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Frequently Asked Questions
  Staff Interpretation Letter 2010-12
Identification Number 711
This is in response to your correspondence requesting certain exceptions from NASDAQ Rules. Specifically, the company is requesting an exception from NASDAQ’s shareholder approval requirements under Listing Rule 5635(f), as well as a related exception from the voting rights requirements of Listing Rule 5640 and IM-5640 (collectively, the “Voting Rights Rule”), both with respect to a proposed issuance of preferred stock (the “Preferred Stock”). The Acquirer would acquire the Preferred Stock in order to influence the outcome of an upcoming vote of the company’s shareholders to approve the proposed merger of the company with a wholly-owned subsidiary of the Acquirer (the “Acquisition”). The company is a bank holding company, and its primary subsidiary is a commercial bank (the “Bank”).  For the reasons described below, we are unable to grant the requested exceptions.
 
You stated that the financial condition of the Bank (and consequently the company) has severely deteriorated. The company has experienced substantial losses over the past two years and continues to project substantial losses on a going forward basis; the company’s and the Bank’s credit ratings have been downgraded by all rating agencies to “junk” status; the Bank is not in compliance with mandatory banking regulatory capital ratios; and the applicable federal banking regulators have instituted enforcement actions that make it necessary for the company to raise a significant amount of capital within a limited period of time. Failure to raise the necessary capital would result in additional regulatory actions, which could include seizure of the Bank. You indicated that the company’s attempts to raise the required capital have failed and that the company is left with no practical alternative to the Acquisition.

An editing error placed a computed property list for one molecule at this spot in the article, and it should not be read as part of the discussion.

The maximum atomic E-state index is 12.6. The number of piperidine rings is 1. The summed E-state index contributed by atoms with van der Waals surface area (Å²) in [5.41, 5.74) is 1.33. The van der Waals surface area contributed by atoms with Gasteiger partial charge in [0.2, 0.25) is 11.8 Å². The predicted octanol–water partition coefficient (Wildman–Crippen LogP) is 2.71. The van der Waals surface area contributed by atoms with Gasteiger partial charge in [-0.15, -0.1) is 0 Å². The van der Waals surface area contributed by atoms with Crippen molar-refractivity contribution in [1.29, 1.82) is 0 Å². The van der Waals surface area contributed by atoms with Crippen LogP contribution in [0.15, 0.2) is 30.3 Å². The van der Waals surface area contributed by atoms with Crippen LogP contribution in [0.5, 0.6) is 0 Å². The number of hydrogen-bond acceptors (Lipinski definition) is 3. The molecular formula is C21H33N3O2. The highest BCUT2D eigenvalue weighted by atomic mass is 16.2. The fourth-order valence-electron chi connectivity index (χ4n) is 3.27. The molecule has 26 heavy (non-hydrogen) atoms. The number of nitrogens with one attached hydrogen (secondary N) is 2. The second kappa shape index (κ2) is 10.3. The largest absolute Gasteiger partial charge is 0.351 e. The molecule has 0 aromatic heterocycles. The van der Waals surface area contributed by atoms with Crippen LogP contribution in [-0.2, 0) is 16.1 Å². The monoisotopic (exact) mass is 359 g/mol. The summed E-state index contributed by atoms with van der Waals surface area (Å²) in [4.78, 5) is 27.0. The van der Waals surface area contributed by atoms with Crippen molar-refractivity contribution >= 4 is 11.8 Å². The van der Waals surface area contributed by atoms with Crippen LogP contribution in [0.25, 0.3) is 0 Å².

Pursuant to the Acquisition agreement, the company’s common shareholders would be able to elect to receive either cash or shares of the Acquirer’s common stock in exchange for their shares of the company’s common stock.  In addition, the United States Department of the Treasury has agreed to sell to the Acquirer, at a discount, company securities that the Treasury previously purchased as part of its Capital Purchase Program. The closing of the Acquisition is subject to the approval of the company’s shareholders, and it is contemplated by the parties that the Acquirer would have the ability to vote its newly acquired shares of Preferred Stock in favor of the Acquisition. The Preferred Stock would represent 39.9% of the voting power of the company. As consideration for the Preferred Stock, the company would receive 1,000 shares of the Acquirer’s common stock, which, based on current prices, has a value of approximately $70,000.
 
You indicated that the Acquirer sought the Preferred Stock as a way to reduce the uncertainty regarding the outcome of the company's shareholder vote on the Acquisition. You suggested that reducing the uncertainty surrounding the vote would also help address regulators’ and depositors’ concerns about the Bank. You advised that if the company does not receive the requested exceptions, the Acquirer would have the contractual right to terminate the agreement with the company and not proceed with the Acquisition.